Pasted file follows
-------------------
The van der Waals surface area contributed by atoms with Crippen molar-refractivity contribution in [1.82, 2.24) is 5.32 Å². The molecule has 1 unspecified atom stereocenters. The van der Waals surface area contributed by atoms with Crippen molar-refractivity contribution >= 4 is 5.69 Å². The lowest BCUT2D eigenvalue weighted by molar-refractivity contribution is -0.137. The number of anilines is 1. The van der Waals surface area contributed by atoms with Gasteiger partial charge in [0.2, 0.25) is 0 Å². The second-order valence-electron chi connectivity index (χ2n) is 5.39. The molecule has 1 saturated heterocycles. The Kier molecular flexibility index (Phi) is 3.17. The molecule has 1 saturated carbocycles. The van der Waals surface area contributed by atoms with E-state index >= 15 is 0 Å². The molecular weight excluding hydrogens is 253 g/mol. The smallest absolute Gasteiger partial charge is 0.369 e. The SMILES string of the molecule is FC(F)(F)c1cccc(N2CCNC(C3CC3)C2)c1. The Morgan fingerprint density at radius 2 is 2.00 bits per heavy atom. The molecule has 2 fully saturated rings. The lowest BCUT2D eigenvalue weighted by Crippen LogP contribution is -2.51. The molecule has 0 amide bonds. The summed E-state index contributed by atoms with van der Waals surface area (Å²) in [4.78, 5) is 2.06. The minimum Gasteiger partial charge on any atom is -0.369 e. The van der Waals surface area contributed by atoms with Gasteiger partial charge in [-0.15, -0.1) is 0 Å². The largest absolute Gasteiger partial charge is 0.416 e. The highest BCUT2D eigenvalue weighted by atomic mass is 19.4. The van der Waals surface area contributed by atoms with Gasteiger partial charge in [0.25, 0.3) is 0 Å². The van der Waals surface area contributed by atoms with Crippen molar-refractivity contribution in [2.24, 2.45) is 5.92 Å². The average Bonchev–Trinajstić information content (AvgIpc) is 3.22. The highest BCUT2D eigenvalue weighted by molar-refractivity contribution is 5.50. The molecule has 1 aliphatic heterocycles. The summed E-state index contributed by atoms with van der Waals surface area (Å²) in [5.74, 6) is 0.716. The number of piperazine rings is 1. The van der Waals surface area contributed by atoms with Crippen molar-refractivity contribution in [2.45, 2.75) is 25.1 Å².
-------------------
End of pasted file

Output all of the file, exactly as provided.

The van der Waals surface area contributed by atoms with Crippen molar-refractivity contribution in [1.82, 2.24) is 5.32 Å². The molecule has 1 unspecified atom stereocenters. The van der Waals surface area contributed by atoms with Crippen molar-refractivity contribution >= 4 is 5.69 Å². The lowest BCUT2D eigenvalue weighted by molar-refractivity contribution is -0.137. The number of anilines is 1. The van der Waals surface area contributed by atoms with Gasteiger partial charge in [0.2, 0.25) is 0 Å². The second-order valence-electron chi connectivity index (χ2n) is 5.39. The molecule has 1 saturated heterocycles. The Kier molecular flexibility index (Phi) is 3.17. The molecule has 1 saturated carbocycles. The van der Waals surface area contributed by atoms with E-state index >= 15 is 0 Å². The molecular weight excluding hydrogens is 253 g/mol. The smallest absolute Gasteiger partial charge is 0.369 e. The SMILES string of the molecule is FC(F)(F)c1cccc(N2CCNC(C3CC3)C2)c1. The Morgan fingerprint density at radius 2 is 2.00 bits per heavy atom. The molecule has 2 fully saturated rings. The lowest BCUT2D eigenvalue weighted by Crippen LogP contribution is -2.51. The molecule has 0 amide bonds. The summed E-state index contributed by atoms with van der Waals surface area (Å²) in [4.78, 5) is 2.06. The minimum Gasteiger partial charge on any atom is -0.369 e. The van der Waals surface area contributed by atoms with Gasteiger partial charge in [-0.15, -0.1) is 0 Å². The largest absolute Gasteiger partial charge is 0.416 e. The highest BCUT2D eigenvalue weighted by atomic mass is 19.4. The van der Waals surface area contributed by atoms with Gasteiger partial charge in [0.25, 0.3) is 0 Å². The van der Waals surface area contributed by atoms with Crippen molar-refractivity contribution in [2.24, 2.45) is 5.92 Å². The average Bonchev–Trinajstić information content (AvgIpc) is 3.22. The highest BCUT2D eigenvalue weighted by molar-refractivity contribution is 5.50. The molecule has 1 aliphatic heterocycles. The summed E-state index contributed by atoms with van der Waals surface area (Å²) in [5.74, 6) is 0.716. The number of piperazine rings is 1. The van der Waals surface area contributed by atoms with Crippen molar-refractivity contribution in [2.45, 2.75) is 25.1 Å².